Felted Acorns – An Autumn Tutorial

My yard is filled with oak trees.  That means that at times it feels like it is practically raining acorns.  We constantly hear them thunking on the deck or on the roof.  You can’t step outside without crunching on an acorn. Clearly, we have busy squirrels.

We all have our own way of dealing with the excess around here.  My kids collect handfuls of them to feed the squirrels. My husband rakes them out of the garden, dumping them in the woods.  This year, I am felting them.


  • Wool Roving – I found mine at a local yarn and fiber fair, but wool roving is also sold at your local yarn shop or at craft stores in the yarn or needle felting area.
  • Acorns and Acorn Caps
  • Nylon Stockings – an old or cheap pair – I used a set of knee high pantyhose
  • Hot Soapy Water
  • Glue Gun

Location and Time:

I spread this out of over 3 of days.

  • First day to collect acorns and dry them out in the oven.
  • Second day to wet felt the acorns and let them dry- best done at a table or counter near hot running water.
  • Third day to glue on the acorn caps.

The felting process took the longest, but that depends on how many you make.  I made 25 and it took me a bit over an hour.

Skill Level:

Medium – It does take a bit of practice to felt your wool into a smooth ball that looks like an acorn.  But, 1/2 the ball is hidden inside the acorn cap.  Plus, I have included a number of tips on how to avoid problems.  Perfection is not necessary here.  Read through those and you will be good!


Collect and Prep the Acorns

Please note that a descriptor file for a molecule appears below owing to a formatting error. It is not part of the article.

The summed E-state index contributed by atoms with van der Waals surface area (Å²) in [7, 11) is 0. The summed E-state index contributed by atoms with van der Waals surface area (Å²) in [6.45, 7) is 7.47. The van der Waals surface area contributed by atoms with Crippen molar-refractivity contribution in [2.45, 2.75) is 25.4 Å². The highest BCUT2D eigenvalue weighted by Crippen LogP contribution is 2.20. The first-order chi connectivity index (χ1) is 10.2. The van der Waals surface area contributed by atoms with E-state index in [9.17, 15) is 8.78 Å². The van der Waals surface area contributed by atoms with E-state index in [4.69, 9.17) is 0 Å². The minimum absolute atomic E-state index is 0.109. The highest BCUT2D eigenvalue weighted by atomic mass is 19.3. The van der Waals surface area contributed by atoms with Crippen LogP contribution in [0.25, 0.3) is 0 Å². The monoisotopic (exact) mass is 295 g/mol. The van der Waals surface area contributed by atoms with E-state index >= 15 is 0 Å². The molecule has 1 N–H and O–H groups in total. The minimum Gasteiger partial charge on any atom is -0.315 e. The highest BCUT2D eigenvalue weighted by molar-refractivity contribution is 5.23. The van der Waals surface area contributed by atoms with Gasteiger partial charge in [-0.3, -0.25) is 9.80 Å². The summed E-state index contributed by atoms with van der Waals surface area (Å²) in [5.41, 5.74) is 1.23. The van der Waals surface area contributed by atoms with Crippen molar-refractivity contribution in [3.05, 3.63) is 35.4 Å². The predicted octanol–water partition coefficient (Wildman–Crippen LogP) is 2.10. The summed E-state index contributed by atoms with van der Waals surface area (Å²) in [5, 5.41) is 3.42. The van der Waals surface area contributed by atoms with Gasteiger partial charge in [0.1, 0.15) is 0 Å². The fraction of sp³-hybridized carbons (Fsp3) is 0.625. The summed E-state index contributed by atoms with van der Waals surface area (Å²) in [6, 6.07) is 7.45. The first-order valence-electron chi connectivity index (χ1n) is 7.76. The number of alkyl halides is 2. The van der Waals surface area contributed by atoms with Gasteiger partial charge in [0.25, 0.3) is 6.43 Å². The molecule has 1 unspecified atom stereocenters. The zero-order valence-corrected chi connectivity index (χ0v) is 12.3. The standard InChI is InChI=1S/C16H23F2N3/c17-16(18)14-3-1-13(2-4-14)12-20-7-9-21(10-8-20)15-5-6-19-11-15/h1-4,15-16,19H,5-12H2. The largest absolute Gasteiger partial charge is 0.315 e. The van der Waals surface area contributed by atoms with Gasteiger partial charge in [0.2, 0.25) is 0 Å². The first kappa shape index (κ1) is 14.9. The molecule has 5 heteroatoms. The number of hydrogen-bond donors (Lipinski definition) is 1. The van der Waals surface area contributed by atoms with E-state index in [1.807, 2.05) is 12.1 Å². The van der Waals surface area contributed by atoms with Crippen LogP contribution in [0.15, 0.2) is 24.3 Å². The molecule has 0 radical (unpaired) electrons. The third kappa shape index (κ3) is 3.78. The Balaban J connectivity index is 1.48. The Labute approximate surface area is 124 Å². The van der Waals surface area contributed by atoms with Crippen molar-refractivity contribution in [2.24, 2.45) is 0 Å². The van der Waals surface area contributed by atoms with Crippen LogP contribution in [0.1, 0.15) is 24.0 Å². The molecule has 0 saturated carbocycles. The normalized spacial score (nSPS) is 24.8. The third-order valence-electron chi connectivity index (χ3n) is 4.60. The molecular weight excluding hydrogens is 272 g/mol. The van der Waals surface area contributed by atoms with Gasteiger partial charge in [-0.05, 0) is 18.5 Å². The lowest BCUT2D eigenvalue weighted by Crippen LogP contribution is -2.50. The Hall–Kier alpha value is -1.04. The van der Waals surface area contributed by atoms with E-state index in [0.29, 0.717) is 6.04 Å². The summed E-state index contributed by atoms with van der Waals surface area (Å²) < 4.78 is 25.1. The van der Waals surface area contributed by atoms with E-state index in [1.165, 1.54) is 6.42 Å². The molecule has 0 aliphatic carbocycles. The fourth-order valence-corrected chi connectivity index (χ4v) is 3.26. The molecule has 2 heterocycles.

1. Collect acorns or just acorn caps, if you can.

Helper is optional.

2.  Place all acorns on a cookie sheet and bake at 200 degrees of a couple of hours.  This dries out the nuts and makes the caps easy to remove from the acorns.  Keep a couple of acorns for size reference when wet felting.  Go feed the rest to a squirrel.

Wet Felting the Acorns

Now, there are many ways to wet felt a ball of wool.  Some people prefer to felt each by hand.  I find that when making a bunch of acorns, this technique below works best (and fastest!) for me.

  1.  Pull fibers from one end of the wool roving, enough to make a little ball about 1 and 1/2 times as big as your acorn. The easiest way to do this, is to hold a section of the roving in one hand and two to three inches from the end,  and pull a group of fibers from that end.  As you can see, the fibers are all going to same direction and will easily separate from the roving.
  2. Wind the fibers into a little smooth ball.  I usually start, by winding it around my finger, removing it from my finger and continuing to wind it from another direction.
  3. Place your little ball of wool in the toe of the stocking and knot it close to the ball.  Make sure to stretch the nylon as tight and smoothly as possible around the ball of wool.
  4. Make another ball of wool and add it to the nylon, snugging it in and knotting as close as possible to the last ball.
  5. Repeat until you have a whole bunch.  The more, the merrier! And I always make a few extra in case any balls come out wonky from the bulk felting process.